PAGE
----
As a result of a recent judgment of the Supreme Federal Court, a ship's master is set to face environmental criminal prosecution for having prevented, on two occasions, representatives from the Brazilian Institute for the Environment and Renewable Natural Resources (IBAMA) from boarding the vessel in order to carry out an environmental inspection.

The master had refused to comply with the inspection, claiming that it lay under the competency of the Port Captaincy.

IBAMA's conduct is governed by Article 69 of Law 9.605/1998, which sets out as follows:

"To prevent or pose difficulties to the Government's surveillance action as far as environmental issues are concerned:

Penalty - one to two years imprisonment, and fine."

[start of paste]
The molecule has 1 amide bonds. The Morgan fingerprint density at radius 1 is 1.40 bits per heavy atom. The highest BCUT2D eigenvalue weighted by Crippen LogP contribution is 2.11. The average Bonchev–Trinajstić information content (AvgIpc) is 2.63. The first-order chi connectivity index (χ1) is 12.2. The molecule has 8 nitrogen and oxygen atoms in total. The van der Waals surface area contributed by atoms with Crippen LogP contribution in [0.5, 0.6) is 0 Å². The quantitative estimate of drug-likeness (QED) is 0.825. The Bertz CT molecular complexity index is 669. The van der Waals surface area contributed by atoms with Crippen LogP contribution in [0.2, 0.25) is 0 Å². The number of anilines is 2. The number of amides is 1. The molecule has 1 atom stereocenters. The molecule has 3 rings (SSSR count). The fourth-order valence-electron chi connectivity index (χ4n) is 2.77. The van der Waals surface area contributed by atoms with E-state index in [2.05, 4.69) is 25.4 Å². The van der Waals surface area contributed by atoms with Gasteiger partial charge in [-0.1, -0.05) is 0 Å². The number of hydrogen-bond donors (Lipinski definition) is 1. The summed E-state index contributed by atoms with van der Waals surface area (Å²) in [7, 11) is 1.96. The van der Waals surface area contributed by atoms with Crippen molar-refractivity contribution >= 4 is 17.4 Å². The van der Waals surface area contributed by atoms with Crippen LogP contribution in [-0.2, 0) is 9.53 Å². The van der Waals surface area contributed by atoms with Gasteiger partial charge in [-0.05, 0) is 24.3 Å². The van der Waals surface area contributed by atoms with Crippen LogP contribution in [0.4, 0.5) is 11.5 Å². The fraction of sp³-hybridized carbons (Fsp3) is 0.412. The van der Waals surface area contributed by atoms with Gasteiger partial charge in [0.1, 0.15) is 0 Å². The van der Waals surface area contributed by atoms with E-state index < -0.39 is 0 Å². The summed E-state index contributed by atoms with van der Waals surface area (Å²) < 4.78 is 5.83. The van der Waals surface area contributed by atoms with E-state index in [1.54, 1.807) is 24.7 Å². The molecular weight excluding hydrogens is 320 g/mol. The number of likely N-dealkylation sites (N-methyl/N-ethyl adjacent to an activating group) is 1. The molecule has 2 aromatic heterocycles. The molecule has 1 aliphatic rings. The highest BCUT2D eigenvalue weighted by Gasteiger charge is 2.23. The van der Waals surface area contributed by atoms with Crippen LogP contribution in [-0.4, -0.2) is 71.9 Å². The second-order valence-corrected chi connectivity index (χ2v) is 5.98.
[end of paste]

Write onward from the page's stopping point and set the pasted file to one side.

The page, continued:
The defendant filed for a writ of habeas corpus before the Superior Federal Court (HC 189.885-RJ), alleging a lack of good cause for the criminal prosecution as it "attributes voluntary crime and describes a non-intentional conduct".

On analysing the writ, the majority of the Sixth Panel judges understood that there was a presumption of lawfulness in IBAMA's action and that such action could therefore only be invalidated by the public administration or by the judiciary branch. The private entity is required to abide by the inspection action until the nullity of the challenged act is duly acknowledged.

For further information on this topic please contact Godofredo Mendes Vianna at Law Offices Carl Kincaid by telephone (+55 21 2276 6200), fax (+55 21 2253 4259) or email ([email protected]).